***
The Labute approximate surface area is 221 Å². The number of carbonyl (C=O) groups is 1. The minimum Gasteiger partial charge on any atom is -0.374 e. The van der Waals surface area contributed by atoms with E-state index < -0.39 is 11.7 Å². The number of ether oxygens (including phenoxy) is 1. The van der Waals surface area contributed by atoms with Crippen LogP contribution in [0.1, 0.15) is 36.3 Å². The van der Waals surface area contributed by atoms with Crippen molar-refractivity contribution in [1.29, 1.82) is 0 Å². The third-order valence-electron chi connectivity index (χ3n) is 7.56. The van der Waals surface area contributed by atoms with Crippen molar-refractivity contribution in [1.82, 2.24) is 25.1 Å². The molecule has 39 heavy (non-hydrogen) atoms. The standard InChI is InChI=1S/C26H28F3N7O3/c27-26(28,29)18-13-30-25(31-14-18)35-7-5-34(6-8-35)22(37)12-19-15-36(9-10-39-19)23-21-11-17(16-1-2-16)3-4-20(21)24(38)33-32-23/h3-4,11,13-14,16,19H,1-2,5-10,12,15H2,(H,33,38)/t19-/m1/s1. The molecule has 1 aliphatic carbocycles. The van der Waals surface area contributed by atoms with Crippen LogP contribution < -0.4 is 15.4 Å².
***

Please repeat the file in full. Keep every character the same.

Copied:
The Labute approximate surface area is 221 Å². The number of carbonyl (C=O) groups is 1. The minimum Gasteiger partial charge on any atom is -0.374 e. The van der Waals surface area contributed by atoms with E-state index < -0.39 is 11.7 Å². The number of ether oxygens (including phenoxy) is 1. The van der Waals surface area contributed by atoms with Crippen LogP contribution in [0.1, 0.15) is 36.3 Å². The van der Waals surface area contributed by atoms with Crippen molar-refractivity contribution in [1.29, 1.82) is 0 Å². The third-order valence-electron chi connectivity index (χ3n) is 7.56. The van der Waals surface area contributed by atoms with Crippen molar-refractivity contribution in [1.82, 2.24) is 25.1 Å². The molecule has 39 heavy (non-hydrogen) atoms. The standard InChI is InChI=1S/C26H28F3N7O3/c27-26(28,29)18-13-30-25(31-14-18)35-7-5-34(6-8-35)22(37)12-19-15-36(9-10-39-19)23-21-11-17(16-1-2-16)3-4-20(21)24(38)33-32-23/h3-4,11,13-14,16,19H,1-2,5-10,12,15H2,(H,33,38)/t19-/m1/s1. The molecule has 1 aliphatic carbocycles. The van der Waals surface area contributed by atoms with Crippen LogP contribution < -0.4 is 15.4 Å².